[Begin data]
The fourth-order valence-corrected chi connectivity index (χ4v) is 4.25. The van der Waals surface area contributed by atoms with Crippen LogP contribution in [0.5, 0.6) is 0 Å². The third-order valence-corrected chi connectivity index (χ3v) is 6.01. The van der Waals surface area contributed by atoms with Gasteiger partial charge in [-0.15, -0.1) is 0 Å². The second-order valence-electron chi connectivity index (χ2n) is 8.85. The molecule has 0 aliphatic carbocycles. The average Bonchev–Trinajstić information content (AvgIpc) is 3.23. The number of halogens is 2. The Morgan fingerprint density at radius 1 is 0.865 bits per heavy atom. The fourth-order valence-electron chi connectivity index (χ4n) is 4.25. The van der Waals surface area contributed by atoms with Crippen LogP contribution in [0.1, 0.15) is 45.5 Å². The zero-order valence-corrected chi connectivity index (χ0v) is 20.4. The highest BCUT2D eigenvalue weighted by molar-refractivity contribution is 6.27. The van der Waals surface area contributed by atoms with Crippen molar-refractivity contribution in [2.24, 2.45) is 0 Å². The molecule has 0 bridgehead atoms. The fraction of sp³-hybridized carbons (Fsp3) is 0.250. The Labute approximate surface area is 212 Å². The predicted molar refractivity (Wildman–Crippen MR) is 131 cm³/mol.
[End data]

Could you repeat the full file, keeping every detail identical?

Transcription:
The fourth-order valence-corrected chi connectivity index (χ4v) is 4.25. The van der Waals surface area contributed by atoms with Crippen LogP contribution in [0.5, 0.6) is 0 Å². The third-order valence-corrected chi connectivity index (χ3v) is 6.01. The van der Waals surface area contributed by atoms with Gasteiger partial charge in [-0.15, -0.1) is 0 Å². The second-order valence-electron chi connectivity index (χ2n) is 8.85. The molecule has 0 aliphatic carbocycles. The average Bonchev–Trinajstić information content (AvgIpc) is 3.23. The number of halogens is 2. The Morgan fingerprint density at radius 1 is 0.865 bits per heavy atom. The fourth-order valence-electron chi connectivity index (χ4n) is 4.25. The van der Waals surface area contributed by atoms with Crippen LogP contribution in [0.1, 0.15) is 45.5 Å². The zero-order valence-corrected chi connectivity index (χ0v) is 20.4. The highest BCUT2D eigenvalue weighted by molar-refractivity contribution is 6.27. The van der Waals surface area contributed by atoms with Crippen molar-refractivity contribution in [2.24, 2.45) is 0 Å². The molecule has 0 bridgehead atoms. The fraction of sp³-hybridized carbons (Fsp3) is 0.250. The Labute approximate surface area is 212 Å². The predicted molar refractivity (Wildman–Crippen MR) is 131 cm³/mol.